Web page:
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Proposed well near Arlington day care center draws protesters

Council scheduled to vote on permit for second well near airport tonight

02/04/2013 11:02 PM

03/14/2013 3:21 PM

ARLINGTON -- A handful of people holding signs with messages such as "Be Aware: Your children are at risk" gathered in front of a south Arlington day care center Monday afternoon to protest the first of 11 additional proposed natural gas wells near the Municipal Airport.

The Arlington City Council's agenda tonight includes a public hearing on Chesapeake Energy's request for a second gas well permit at the so-called Rocking Horse drill site at 4945 S. Collins St. near Caplin Drive. The drill site, which was originally approved by the city in October 2009 and has one operating well, was named for the day care center, which is now renamed Childcare Network.

Besides issues such as noise and unexplained vibrations, opponents have cited health concerns about allowing an industrial operation so close to a day care center, businesses and homes.

"I find it unconscionable to put this kind of poison in our back yards and in our children's play areas," said Tammie Carson, one of the residents who spoke last month in opposition to Chesapeake's drilling plans at a City Council meeting.

The City Council has given preliminary approval to Chesapeake's request to expand the Rocking Horse drill site by about 2.3 acres. Childcare Network is 359 feet from the boundary of the drilling zone, according to a city staff report.

The council narrowly approved the expanded boundaries 5-3, with council members Robert Rivera, Lana Wolff and Kathryn Wilemon voting no. The council is to take its second, final vote Tuesday night on the expansion request. There will not be a public hearing on that request, but a public hearing is scheduled on the drilling permit request for a new well.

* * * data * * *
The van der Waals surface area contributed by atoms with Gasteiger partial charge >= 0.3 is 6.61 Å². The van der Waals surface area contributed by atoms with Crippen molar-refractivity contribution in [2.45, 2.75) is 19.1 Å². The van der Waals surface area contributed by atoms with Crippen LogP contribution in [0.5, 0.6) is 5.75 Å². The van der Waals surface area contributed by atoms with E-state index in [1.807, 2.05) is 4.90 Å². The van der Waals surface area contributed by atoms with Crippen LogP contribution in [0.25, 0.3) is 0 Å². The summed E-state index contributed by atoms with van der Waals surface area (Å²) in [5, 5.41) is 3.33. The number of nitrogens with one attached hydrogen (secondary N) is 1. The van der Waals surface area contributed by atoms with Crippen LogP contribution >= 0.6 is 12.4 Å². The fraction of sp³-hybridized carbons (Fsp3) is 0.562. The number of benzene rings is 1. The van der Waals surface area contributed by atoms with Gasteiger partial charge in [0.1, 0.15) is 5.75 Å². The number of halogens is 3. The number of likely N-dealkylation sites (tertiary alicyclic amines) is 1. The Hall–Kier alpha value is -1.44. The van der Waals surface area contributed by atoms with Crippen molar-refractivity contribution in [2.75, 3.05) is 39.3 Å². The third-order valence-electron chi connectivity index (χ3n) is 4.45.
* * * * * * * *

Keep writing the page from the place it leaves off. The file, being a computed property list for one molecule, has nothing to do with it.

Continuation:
The Rocking Horse site's existing well, drilled in 2010, serves 1,400 mineral owners, company representative Lynda Gearheart told council members at the Jan. 22 public hearing for the expansion request. Addressing some of the residents' concerns about emissions, Gearheart said air quality in the Barnett Shale improved during the height of natural gas drilling and that Chesapeake does its best to promote clean air.

"There is a very long history -- over a six-year history -- of drilling responsibly in the Barnett. Chesapeake has been a part of that," Gearheart said. "We recognize that we are a bit of an unusual user of property, but we try very hard to be a good corporate citizen and neighbor."

Gearheart told council members that she has communicated with the day care center's executive director and said that parents have not raised concerns about drilling activity.

"She's only had one question by one parent asking what the drill site was and once she explained it the parent enrolled the child anyway. It was not an issue," Gearheart said. "She has been there through our drilling and we asked her if we ever disturbed her. She said she can't hear anything over the kids inside the day care."

A home and an office building are also within 600 feet of the proposed drilling zone, which is the minimum setback distance required unless the driller can obtain written consent from at least 70 percent of affected property owners. Chesapeake has met that threshold, according to a city staff report.

The City Council is also set to hold public hearings and vote Tuesday on a requested gas well permit for the Lenox drill site at West Poly Webb and West Pleasant Ridge roads and a requested gas well permit for the Steeples drill site at 7102 Bowman Springs Road north of Interstate 20.

Susan Schrock, 817-709-7578

Twitter: @susanschrock

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